PITTSBURGH (KDKA) -- The childhood home of famed playwright August Wilson, in the Hill District, is being restored.
At the same time, this project is helping to restore the lives of men who'd lost their way.
Steve Shelton is founder of the non-profit Trade Institute of Pittsburgh, which has changed the lives of nearly 100 at-risk men. Three of them are working on the August Wilson house.
"We give them a hand up, and not a handout," Shelton explains. "There's no monetary price they have to pay to get into the Trade Institute, but I tell them they're going to pay with the price of change. Sometimes change is difficult. But these guys have learned well."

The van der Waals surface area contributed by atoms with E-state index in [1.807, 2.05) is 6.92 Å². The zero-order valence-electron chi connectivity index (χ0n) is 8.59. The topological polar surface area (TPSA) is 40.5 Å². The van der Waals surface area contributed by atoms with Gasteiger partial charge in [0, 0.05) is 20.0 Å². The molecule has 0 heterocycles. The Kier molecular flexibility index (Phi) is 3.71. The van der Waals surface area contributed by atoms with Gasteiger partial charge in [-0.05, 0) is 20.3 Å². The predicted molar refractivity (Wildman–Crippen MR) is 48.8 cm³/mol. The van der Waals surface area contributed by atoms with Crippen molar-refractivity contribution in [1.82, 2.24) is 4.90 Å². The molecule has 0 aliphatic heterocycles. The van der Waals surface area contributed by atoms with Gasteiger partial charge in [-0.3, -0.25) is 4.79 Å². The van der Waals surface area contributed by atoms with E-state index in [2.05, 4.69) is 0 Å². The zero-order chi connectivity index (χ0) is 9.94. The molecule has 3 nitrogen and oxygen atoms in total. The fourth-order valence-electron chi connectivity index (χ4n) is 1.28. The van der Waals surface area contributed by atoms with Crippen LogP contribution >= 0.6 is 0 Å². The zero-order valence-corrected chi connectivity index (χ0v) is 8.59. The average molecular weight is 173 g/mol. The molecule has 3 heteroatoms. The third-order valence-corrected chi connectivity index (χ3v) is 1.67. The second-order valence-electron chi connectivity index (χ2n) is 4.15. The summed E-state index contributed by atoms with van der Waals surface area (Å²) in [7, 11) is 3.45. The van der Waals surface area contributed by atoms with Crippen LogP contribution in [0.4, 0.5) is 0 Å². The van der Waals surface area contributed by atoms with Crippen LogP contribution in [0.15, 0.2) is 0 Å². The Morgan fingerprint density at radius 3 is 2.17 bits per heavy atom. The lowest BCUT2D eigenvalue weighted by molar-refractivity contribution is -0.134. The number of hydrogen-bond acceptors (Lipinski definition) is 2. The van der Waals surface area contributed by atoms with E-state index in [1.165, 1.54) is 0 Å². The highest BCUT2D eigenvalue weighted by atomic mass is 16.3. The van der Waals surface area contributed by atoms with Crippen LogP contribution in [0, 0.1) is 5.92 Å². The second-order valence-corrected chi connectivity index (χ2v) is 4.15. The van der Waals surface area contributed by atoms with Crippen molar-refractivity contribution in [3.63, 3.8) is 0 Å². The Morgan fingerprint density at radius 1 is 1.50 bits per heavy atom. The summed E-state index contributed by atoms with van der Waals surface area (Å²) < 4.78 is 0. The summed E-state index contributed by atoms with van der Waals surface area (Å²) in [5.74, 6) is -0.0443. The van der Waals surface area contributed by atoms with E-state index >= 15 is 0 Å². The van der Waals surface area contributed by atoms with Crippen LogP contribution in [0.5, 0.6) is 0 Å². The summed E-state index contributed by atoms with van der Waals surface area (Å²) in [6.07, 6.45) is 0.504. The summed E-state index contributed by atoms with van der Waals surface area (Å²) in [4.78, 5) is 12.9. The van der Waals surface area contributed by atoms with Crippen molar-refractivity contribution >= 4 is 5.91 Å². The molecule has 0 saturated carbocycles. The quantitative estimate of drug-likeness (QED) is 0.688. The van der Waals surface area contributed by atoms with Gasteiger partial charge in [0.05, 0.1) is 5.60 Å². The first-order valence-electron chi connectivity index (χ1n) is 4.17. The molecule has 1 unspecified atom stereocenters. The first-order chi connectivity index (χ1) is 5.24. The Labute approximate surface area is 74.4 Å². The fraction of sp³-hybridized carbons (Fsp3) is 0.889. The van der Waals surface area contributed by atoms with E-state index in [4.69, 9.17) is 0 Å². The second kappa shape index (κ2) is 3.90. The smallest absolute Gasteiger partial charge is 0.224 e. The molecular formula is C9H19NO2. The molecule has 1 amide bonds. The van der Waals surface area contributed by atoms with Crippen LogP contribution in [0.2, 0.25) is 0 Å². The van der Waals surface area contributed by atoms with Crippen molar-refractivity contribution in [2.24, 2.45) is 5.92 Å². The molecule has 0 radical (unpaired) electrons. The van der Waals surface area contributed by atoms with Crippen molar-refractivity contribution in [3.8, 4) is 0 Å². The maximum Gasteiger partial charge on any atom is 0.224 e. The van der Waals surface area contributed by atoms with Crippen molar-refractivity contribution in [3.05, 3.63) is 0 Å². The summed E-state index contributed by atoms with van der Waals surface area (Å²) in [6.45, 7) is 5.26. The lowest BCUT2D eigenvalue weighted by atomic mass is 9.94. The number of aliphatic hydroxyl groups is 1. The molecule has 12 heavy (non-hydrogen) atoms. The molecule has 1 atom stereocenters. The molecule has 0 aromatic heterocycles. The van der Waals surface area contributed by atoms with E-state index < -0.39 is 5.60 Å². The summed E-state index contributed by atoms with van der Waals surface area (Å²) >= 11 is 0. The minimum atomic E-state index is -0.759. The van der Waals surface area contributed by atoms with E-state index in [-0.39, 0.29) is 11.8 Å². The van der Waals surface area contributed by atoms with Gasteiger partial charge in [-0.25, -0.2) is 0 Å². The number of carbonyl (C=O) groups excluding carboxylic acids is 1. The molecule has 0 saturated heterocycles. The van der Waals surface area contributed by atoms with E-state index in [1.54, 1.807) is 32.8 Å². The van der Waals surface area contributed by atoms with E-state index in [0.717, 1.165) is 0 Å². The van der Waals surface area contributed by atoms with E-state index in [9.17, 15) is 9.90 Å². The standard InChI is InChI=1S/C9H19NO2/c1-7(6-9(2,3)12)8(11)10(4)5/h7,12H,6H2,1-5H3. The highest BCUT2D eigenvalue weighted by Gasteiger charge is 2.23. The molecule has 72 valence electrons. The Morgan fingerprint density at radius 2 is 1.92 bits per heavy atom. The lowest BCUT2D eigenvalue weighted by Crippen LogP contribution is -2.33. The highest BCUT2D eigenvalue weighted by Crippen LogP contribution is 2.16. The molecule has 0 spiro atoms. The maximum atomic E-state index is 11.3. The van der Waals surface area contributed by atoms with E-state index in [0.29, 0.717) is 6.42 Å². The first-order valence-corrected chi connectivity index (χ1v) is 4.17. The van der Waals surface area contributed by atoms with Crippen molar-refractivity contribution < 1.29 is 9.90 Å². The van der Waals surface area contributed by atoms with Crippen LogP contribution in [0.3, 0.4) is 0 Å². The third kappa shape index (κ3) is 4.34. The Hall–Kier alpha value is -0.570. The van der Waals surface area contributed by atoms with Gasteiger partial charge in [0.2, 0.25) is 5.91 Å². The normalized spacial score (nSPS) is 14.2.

Apprentice carpenter Chris Wilson says he was out of work and on the streets, before he enrolled in the the Trade Institute.
"I'm hoping, few years from now, maybe five years, to have my own company," he said. "Real estate, contracting business."
Apprentice bricklayer Scott Snyder served nearly 10 years in prison, on gun charges.
"Definitely changed my life," he said. "Instead of living on the street, trying to get money, now I can depend on a paycheck."
Apprentice bricklayer Duane Green served time on drug charges.
"I went to prison for three years," he said. "And when I got out, I needed an opportunity to make some money. I had a family, a wife and kids. And the Trade Institute gave me a way out."
Once they graduate and start working, they don't make minimum wage. In fact, the lowest wage for these guys is $12 an hour.
"I have a way to provide for my kids, for my wife," Duane Green says. "I mean, you can't ask for any much more."
August Wilson himself could not have said it better.
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